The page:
We have a progressive income tax system in this country because ... because ...
Well, why do we? The system raises, but also loses, lots of money. Nobody understands the tax code. And the code, insofar as anybody does understand it, affords unlimited latitude for abuse of the citizenry, or, rather, selected portions of the citizenry, on whom the Internal Revenue Service can lean virtually without supervision. Ask practically any 501(c)(4) official of the conservative persuasion, especially one whose organization professes kissing cousinship with the tea party.
So why do we have an income tax system in this country? For two reasons, essentially.
--The system, 100 years old this year, rests upon the shaky premise that particular people with too much money should have some of it taken from them and spread around.
The Progressive reformers of the early 20th century saw the practice of taxing income as a means of Doing Good through government edict. Not, probably, that anyone saw something inherently wrong with asking the rich to do -- as Barack phrases it "a little bit more." The rich were involved in giveback as it was, through jobs, investments and philanthropy. That wasn't the point, to be sure. Wresting money from the rich was the point of the progressive income tax system. And continued to be -- right up to the present moment.
--The feel-good factor of an income tax system should never be underrated and never has been from Robin Hood, and probably before him, down to the present day. What we want is for powerful minds, armed with the power of government, to decide how much money particular individuals should be allowed to keep and how much they should give away. Call it compulsory philanthropy.
--We also have an income tax system because, however poorly it works, we can't figure out how to modify it, far less get rid of the thing. The IRS code is honeycombed with provisions crafted to encourage or discourage this, that or the other.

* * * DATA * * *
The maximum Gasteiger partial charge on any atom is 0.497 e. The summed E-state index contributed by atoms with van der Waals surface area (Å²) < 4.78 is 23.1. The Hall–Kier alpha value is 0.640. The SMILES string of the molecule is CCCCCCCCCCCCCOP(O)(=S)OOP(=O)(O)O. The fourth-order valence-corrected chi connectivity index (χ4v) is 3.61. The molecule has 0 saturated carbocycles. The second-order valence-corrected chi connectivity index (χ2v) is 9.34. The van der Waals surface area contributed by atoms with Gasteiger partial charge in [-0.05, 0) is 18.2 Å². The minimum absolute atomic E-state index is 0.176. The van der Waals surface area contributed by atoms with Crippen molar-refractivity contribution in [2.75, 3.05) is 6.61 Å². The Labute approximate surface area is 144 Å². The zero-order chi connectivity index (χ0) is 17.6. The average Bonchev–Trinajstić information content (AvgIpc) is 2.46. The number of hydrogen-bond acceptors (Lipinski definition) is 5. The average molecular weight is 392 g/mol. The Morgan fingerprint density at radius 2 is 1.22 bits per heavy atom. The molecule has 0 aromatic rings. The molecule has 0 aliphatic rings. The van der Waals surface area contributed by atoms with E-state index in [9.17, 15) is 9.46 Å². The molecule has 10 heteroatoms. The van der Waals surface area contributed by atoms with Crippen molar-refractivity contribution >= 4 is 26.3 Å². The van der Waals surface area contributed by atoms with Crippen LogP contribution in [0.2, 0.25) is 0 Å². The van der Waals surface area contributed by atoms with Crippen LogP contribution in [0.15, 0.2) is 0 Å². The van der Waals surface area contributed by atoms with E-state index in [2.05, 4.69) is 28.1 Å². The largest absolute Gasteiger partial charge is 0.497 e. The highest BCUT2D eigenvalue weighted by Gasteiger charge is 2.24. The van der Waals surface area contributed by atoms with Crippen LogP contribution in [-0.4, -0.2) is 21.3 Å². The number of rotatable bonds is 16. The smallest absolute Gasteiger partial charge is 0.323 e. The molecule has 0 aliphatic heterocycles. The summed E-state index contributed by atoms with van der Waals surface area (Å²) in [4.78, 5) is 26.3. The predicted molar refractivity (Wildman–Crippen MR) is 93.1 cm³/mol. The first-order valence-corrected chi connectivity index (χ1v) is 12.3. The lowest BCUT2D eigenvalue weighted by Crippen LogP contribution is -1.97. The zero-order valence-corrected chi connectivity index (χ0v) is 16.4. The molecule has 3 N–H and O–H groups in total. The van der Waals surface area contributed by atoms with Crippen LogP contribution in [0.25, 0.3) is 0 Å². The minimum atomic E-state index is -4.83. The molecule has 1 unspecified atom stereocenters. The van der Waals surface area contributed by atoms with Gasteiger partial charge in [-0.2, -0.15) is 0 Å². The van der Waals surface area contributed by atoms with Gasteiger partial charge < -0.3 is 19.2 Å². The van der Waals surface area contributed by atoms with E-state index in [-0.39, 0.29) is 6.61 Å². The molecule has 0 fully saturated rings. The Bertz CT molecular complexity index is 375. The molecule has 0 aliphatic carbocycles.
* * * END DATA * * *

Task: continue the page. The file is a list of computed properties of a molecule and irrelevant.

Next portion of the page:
--The matter doesn't' stop there. Inasmuch as nobody understands the tax code as a whole, a whole industry has emerged, featuring lawyers, accountants and lobbyists, to make possible the sidestepping of obnoxious provisions. The government says if you do A, you get taxed; very well, do B instead. For instance, as Apple acknowledges doing, set up a complicated overseas arrangement allowing you avoid -- legally -- the paying of taxes on profits earned overseas.
Most Republicans and even many Democrats would like to overhaul the system in the interest of fairness and efficiency, but that's in fact quite hard, because when you move one piece of the puzzle, another piece, or 15 or 16 other pieces, maybe 200, are affected and require rearranging. The appetite of the U. S. Congress, and of the lobbying industry, for this kind of activity cannot be considered strong. Some adjustments, yes -- we might try a few. But outright overhaul? I think we can believe that when we see it.
Thus the unfairnesses and outrages -- e.g., singling out and stonewalling conservative 501(c)4's when they apply for tax-exempt status -- will go on for a long, long time. Better, more logical and less wasteful modes of taxation, such as the flat-tax -- won't get considered, separately or in combination with other devices for the extraction of money from the customers.
Here we go again: the supposedly simple, putatively constructive measures of generations past - progressive income tax, Social Security, Medicare -- turned not to be so simple or constructive as imagined. That was because they had less to do with efficiency than with Social Uplift -- the movement, by government, of whole populations to plateaus of bliss that only politicians and bureaucrats could see as sustainable in original form.
It all looked good for a while, until the politicians and bureaucrats got carried away with their work: expanding, expending, complexifying just because they could and because there were rich political rewards in doing so.
Thoreau had it right. "That government is best which governs least."